Sir Justin Keighley stood in the doorway, looking them over with a slight, satirical curve of his lips. He wore, like the other gentlemen, conventional evening dress, but this superficial similarity was their only common ground. Ralph Mayfield, Philip Manningham, the squire, and John Twitchel were none of them unattractive men or negligible personalities. Each, in his own sphere, had a certain dignity and authority, and all had the confidence that respect engendered. Yet somehow, the moment he entered the room and before he spoke a word, Justin Keighley eclipsed them. It was not charm. Indeed, the newcomer did not look at all pleasant or ingratiating. And it was not mere social position. Keighley held an ancient baronetcy and a substantial fortune, but any of twenty men his hosts were accustomed to meeting ranked above him. Ralph Mayfield could not have said why he felt subdued as he came forward to greet his final guest.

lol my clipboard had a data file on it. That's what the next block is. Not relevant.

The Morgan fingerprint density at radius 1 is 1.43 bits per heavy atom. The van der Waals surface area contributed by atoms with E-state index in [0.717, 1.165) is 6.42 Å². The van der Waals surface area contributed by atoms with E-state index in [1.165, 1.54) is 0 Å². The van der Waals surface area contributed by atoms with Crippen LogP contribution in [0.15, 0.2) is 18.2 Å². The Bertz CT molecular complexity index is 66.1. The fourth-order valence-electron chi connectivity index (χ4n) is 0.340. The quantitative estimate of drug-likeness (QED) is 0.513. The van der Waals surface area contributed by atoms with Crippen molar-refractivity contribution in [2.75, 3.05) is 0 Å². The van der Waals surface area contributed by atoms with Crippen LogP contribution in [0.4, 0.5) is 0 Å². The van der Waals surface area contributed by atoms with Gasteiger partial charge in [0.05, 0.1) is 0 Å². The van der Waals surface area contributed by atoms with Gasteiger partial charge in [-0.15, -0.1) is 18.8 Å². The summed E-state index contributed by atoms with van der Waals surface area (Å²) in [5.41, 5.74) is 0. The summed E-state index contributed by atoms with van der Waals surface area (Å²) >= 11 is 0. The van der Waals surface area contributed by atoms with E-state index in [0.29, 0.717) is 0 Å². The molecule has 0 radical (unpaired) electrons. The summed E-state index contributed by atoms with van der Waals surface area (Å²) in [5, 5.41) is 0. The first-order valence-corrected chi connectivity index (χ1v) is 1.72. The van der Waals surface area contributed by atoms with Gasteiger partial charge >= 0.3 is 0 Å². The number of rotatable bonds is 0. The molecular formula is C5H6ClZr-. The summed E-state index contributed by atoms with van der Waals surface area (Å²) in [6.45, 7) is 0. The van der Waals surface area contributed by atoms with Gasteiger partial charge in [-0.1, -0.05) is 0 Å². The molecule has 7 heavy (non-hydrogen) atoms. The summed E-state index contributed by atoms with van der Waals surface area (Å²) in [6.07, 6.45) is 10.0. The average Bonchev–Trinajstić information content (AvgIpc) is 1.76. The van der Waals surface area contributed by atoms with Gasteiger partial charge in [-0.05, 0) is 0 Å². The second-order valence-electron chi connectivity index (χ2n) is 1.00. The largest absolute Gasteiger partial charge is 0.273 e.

The squire's wife might have enlightened him. As she had told a friend at a Bath assembly two years ago, "Justin Keighley is a vastly attractive man, my dear. And not just to women. All the young men ape him, my son among them. I don't know just how it is, but he has a great influence without appearing to seek it in the least. Indeed, sometimes I think he dislikes the idea. But it goes on. It's something in his manner. No doubt you've noticed it yourself. He makes you look at him." Mrs. Camden had been embarrassed by this speech, but it was quite true. And Keighley's attraction was the more mysterious because he was not conventionally handsome. Though tall and well made, with broad shoulders and a good leg, his features were rough — a jutting nose and heavy black brows that nearly obscured expressive hazel eyes. And he took no care with his dress, a rarity in an elegant age. His coats were made so that he could shrug himself into them without help; his collars did not even approach his jaw; and he had once been observed in White's with a distinct thumb mark on his Hessian boots, giving one of the dandy set what he described as "a shuddering palpitation."